Sometimes just getting to the start line feels like more of an accomplishment than finding your way to the finish. After weeks of training hard, race day should be your reward — a chance for you to go out, have fun, and show ’em what you’ve got. We’re here to help you make the most of it. Here’s how you can make race day a great day.
Go the distance
Give yourself five to 12 weeks, depending on your experience, to train for a shorter race like a 5K, says Nikki Rafie, head coach for Team Athena, a Portland-based women’s running club.
“If you want to feel more confident going in, practice running farther than the total race distance, say 5 miles,” Rafie said. “And add a few strides (run hard, almost at a full sprint, for 100 meters; recover for 100 meters) on to the ends of your longer runs to learn how to finish stronger.”
The week leading up to your race is a time for your body to recover and prepare itself for what’s to come.
“Be active, so you don’t get stiff, but not overactive,” Rafie said.
Try a short run, with some strides at the end, four or five days pre-race. Two or three days before the race, run a couple of miles, just to keep your legs loose. If you can, try to stay off your feet the day before.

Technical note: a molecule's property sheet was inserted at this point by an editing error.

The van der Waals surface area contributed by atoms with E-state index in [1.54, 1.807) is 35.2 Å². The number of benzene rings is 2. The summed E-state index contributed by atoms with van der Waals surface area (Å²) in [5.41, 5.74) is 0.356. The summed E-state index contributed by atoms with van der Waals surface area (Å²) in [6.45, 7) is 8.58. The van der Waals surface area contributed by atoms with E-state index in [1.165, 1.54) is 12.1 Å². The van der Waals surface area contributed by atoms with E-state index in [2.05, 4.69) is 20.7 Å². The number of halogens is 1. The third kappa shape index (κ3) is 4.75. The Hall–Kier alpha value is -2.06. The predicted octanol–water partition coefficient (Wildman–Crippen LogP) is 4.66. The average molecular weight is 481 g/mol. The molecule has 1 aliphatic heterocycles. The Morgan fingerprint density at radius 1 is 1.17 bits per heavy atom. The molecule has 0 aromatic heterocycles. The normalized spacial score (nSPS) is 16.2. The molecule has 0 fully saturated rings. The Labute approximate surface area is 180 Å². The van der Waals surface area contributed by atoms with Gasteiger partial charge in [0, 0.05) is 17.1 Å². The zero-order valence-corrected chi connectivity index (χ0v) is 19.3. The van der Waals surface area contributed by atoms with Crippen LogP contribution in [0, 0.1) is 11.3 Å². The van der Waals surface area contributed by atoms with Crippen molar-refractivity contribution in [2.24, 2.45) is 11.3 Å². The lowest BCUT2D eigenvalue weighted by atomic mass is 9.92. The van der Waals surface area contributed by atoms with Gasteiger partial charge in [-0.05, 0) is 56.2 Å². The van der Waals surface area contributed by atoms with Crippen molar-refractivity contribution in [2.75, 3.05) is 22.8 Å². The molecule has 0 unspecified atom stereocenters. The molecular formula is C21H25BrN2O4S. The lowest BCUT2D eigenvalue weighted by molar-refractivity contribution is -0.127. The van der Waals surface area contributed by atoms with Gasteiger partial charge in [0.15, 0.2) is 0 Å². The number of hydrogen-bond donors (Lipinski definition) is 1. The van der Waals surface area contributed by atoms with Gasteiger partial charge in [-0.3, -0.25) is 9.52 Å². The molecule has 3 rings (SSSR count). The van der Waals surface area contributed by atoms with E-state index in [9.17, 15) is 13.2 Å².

Do a dress rehearsal
Don’t wear anything (head to toe) on race day that you haven’t worn during training. You don’t want any surprises out there on the course…
Lay out your clothes, including your race bib, timing chip, and all of your hydration/nutrition essentials the night before. That way, you won’t have to hunt for anything the morning of the race.
You don’t need to carbo-load for a shorter race. In fact, it may actually just slow you down. Stick to a healthy, well-rounded dinner that you know won’t upset your stomach the night before. Rafie suggests eating something easily digestible two hours before the race with both carbs and proteins, such as toast and peanut butter or Greek yogurt and a banana.
Drink 8 to 16 ounces of water one or two hours before the start of the race. And then be sure to take a sip at every aid station. If it’s really hot outside, you may need to replenish electrolytes such as sodium and potassium that are lost in sweat as well. If that’s the case, take sips of an energy drink at each water stop.
Do at least 10 minutes of warm up exercises before the race. Doing a bit of jogging or walking will help you get some of the nerves out. And be sure to stretch. You want your body to be nice and warm before the race starts.
Position yourself wisely
According to Rafie, you want to start somewhere in the middle of the pack.
“If you start in the front, you’ll go out too fast,” she said. “Start in the back, and you’ll go out too slow.”
Divide and conquer
“I like to split the 5K into thirds,” Rafie said. “For the first mile, find your rhythm. During the second mile, pick up your pace a little bit. The last mile is where you start to push it, and then save your sprint for the final stretch.”
Your ultimate goal should be to cross the finish line with a smile on your face.
Got any other good race day tips? Share them with us in the comments section below.